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Re: Which CMS/Ecommerce/Shopping cart ?

From: Samantha Atkins <sjatkins(at)mac(dot)com>
To: Ivan Sergio Borgonovo <mail(at)webthatworks(dot)it>
Cc: pgsql-general(at)postgresql(dot)org
Subject: Re: Which CMS/Ecommerce/Shopping cart ?
Date: 2010-07-29 17:53:16
Message-ID: (view raw, whole thread or download thread mbox)
Lists: pgsql-general
This touches on a question I would love to be able to answer

Why is MySQL so much more popular right now, especially in the OpenSource community?  As a database I find its architecture with multiple underlying engines and other quirks to be rather dubious.  Then there is the issue of commercial licenses and exactly when you must have those and what it will really cost.  Yet it is pretty ubiquitous.  How come?  Why isn't postgresql more on developer's minds when they think of OS databases?  Amazon cloud has great scalable MySQL support but apparently not postgreql.  Why?   Is there something about postgresql that is bugging all these people or what?

- samantha

On Jul 29, 2010, at 10:16 AM, Ivan Sergio Borgonovo wrote:

> On Thu, 29 Jul 2010 08:52:46 -0700
> "Joshua D. Drake" <jd(at)commandprompt(dot)com> wrote:
>> The issue isn't Drupal. It is modules. There are a lot of popular
>> modules that do not work with PostgreSQL (Lightbox for example).
>> The google checkout module for Ubercart didn't work either until
>> relatively recently.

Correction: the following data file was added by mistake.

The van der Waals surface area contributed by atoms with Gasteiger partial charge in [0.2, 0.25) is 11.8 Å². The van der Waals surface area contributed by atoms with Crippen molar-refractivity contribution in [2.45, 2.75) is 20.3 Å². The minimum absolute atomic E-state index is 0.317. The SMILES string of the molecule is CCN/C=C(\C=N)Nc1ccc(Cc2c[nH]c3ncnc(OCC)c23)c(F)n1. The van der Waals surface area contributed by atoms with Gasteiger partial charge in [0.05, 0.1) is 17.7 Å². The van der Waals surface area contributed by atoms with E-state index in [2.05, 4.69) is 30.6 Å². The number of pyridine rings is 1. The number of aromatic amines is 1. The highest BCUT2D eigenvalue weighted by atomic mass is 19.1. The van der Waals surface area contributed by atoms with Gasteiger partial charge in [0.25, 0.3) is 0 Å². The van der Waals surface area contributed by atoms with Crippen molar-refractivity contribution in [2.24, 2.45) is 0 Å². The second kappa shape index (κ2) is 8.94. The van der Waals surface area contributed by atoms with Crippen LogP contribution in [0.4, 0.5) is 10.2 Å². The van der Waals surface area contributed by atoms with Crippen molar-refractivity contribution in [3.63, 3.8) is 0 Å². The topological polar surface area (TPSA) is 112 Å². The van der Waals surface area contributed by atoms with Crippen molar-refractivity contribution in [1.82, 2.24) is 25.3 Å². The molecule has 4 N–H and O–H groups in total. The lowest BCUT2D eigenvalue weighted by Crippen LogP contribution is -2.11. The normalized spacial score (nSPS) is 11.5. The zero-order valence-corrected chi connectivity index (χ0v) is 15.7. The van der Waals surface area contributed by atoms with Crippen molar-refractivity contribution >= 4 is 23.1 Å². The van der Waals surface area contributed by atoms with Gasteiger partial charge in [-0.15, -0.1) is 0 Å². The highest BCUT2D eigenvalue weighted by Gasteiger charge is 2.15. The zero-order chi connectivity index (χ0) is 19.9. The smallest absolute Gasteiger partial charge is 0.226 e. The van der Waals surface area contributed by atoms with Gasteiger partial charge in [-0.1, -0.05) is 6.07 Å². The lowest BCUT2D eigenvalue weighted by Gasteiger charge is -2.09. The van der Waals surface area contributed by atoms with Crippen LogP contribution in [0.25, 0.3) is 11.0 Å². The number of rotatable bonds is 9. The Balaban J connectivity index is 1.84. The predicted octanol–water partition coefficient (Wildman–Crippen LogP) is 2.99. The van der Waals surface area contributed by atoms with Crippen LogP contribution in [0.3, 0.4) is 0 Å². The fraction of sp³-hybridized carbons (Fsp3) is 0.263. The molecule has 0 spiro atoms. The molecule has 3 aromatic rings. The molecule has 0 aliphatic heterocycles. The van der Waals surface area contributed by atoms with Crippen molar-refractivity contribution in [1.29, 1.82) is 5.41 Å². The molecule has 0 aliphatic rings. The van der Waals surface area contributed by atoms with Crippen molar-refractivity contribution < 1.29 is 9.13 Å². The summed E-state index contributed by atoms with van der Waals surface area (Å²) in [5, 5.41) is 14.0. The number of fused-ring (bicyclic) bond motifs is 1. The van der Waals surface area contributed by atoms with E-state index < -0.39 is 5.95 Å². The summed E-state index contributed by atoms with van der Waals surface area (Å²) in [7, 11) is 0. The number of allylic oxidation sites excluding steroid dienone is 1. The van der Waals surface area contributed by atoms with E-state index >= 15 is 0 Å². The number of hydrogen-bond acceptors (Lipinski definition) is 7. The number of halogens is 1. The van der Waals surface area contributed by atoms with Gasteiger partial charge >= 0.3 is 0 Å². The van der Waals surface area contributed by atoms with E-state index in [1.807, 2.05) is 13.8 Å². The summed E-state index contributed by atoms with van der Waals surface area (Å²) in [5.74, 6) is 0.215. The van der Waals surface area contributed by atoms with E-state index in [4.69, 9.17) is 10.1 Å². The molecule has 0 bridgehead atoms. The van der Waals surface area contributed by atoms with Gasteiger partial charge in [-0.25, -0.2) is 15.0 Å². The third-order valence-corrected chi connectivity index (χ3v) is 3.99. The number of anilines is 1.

> I'd say the opposite but I'll wait to test more D7.
> Core takes ages to agree on what should be done to fix bugs for
> Postgres without affecting even the "feelings" of MySQL developers.
> Modules may have more problems but fixing them is generally trivial
> and generally upstream is quick to integrate the fix.
> The problem for core is maintaining your patches till and if they
> fix the bug.
> I agree that PHP and MySQL are a perverse match.
> Still if he plans to deploy stuff as "commodity" software they are a
> necessary evil.
> The problem arise when you're in-between custom and RAD.
> Anyway more python/django based cms are flourishing... and given
> Django originally supported DB was Postgres...
> [1]
> Migration of Onion from Drupal/Mysql -> Django/Postgresql is
> emblematic.
> [1] I think I could make a quick benchmark if possible on postgresql
> and mysql
> -- 
> Ivan Sergio Borgonovo
> -- 
> Sent via pgsql-general mailing list (pgsql-general(at)postgresql(dot)org)
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